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March 2013
Composite by Jeanne Kortekamp, photos from Fotolia: corpus by millaga, thorns by Anyka
1600 Penn
Thursdays, 9:30 p.m., NBC

Comedies that centered on the family used to be a fixture of television. From June and Ward Cleaver to Maggie and Jason Seaver, the family unit was fertile ground for laughs. Then, by the mid-’90s, familycentered sitcoms seemed to fall out of fashion. Thanks, in part, to new shows like 1600 Penn, they’re staging a comeback, but in this case, to mixed results.

In a style reminiscent of The Office, 1600 Penn, with its single-camera approach, is a look into the Gilchrists, the first family of the United States. Led by veteran comedic actors Bill Pullman and Jenna Elfman, as the president and first lady, respectively, the two juggle the day-to-day difficulties of domestic and international affairs with the ups and downs of life with four intelligent, highenergy children.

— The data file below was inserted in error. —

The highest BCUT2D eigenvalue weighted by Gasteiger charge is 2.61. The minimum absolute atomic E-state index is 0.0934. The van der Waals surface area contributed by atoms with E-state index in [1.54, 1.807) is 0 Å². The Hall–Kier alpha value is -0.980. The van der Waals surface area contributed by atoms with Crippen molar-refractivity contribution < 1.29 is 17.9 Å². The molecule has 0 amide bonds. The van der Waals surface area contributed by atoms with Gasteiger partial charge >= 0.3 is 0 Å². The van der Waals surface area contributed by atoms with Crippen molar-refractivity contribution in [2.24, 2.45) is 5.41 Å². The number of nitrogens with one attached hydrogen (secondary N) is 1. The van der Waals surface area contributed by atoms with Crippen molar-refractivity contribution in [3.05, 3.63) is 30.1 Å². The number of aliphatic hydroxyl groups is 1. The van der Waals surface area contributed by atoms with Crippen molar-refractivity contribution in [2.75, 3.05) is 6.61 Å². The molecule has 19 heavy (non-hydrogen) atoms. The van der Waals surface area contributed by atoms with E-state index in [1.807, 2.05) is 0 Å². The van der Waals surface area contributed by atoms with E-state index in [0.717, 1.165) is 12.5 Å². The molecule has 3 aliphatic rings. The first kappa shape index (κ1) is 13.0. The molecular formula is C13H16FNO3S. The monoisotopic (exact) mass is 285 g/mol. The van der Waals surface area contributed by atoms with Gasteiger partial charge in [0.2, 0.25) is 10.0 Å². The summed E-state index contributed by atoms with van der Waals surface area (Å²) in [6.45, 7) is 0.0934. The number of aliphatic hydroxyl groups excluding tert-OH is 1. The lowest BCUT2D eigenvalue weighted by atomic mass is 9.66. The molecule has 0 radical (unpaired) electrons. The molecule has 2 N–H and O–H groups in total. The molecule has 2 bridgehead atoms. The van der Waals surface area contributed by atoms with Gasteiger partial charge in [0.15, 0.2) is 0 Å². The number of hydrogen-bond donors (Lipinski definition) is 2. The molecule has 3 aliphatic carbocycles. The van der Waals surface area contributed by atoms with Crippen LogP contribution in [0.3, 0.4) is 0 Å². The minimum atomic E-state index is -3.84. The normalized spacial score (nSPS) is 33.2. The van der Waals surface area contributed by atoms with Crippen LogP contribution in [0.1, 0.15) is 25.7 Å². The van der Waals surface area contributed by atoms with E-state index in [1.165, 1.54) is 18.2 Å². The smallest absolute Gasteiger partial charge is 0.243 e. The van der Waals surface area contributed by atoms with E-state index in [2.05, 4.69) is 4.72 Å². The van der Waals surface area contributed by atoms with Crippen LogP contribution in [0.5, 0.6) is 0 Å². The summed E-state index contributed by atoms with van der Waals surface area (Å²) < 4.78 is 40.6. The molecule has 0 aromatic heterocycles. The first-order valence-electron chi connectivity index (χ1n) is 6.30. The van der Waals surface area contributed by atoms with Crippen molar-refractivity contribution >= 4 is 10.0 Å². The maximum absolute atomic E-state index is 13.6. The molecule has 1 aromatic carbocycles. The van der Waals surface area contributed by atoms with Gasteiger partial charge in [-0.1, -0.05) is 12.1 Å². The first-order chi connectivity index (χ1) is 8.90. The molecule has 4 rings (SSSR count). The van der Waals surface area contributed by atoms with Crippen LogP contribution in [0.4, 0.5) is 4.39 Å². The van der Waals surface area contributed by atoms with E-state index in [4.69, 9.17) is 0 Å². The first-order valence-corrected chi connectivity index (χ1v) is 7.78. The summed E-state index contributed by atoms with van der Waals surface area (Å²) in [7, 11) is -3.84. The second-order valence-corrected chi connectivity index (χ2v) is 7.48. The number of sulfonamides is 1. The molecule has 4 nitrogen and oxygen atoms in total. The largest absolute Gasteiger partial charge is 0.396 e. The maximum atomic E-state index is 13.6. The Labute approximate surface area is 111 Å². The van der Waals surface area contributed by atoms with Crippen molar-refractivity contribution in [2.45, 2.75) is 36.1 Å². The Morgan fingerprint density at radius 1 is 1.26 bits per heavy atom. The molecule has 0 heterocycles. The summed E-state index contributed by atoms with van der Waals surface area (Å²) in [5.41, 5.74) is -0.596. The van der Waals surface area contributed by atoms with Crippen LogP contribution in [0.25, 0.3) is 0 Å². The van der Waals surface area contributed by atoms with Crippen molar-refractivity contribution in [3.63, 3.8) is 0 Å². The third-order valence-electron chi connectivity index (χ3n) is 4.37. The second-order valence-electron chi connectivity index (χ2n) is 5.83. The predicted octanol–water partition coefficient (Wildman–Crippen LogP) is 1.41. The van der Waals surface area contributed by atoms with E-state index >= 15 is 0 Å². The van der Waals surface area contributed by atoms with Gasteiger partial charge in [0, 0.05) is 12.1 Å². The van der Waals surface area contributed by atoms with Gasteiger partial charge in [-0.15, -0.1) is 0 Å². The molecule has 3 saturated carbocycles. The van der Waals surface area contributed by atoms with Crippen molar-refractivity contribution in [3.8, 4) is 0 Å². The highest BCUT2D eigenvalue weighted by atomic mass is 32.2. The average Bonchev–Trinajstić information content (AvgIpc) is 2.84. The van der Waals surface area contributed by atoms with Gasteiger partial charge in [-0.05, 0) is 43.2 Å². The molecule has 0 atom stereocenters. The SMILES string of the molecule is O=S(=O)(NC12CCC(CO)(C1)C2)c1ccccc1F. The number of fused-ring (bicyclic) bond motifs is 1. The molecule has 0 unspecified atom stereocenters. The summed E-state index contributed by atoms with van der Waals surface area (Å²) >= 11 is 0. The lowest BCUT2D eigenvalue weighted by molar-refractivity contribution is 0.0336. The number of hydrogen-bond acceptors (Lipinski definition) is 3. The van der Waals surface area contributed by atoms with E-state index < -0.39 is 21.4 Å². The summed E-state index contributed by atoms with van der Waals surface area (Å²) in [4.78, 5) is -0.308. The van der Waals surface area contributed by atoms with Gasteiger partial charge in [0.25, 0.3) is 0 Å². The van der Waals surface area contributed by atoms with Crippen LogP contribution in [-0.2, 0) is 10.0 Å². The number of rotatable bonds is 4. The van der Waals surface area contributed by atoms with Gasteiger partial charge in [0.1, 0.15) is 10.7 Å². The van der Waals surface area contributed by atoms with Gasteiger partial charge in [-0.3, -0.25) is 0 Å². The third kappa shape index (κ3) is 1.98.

Some troublesome story lines—such as the president’s pregnant and unmarried eldest daughter—mar this otherwise appealing and, at times, gentle look at what happens when one’s professional and personal lives are center stage for the world to judge.

Still, 1600 Penn has heart. It shows viewers that when life hurts, love heals. And family—imperfect as they might be—is a refuge from a cynical world.

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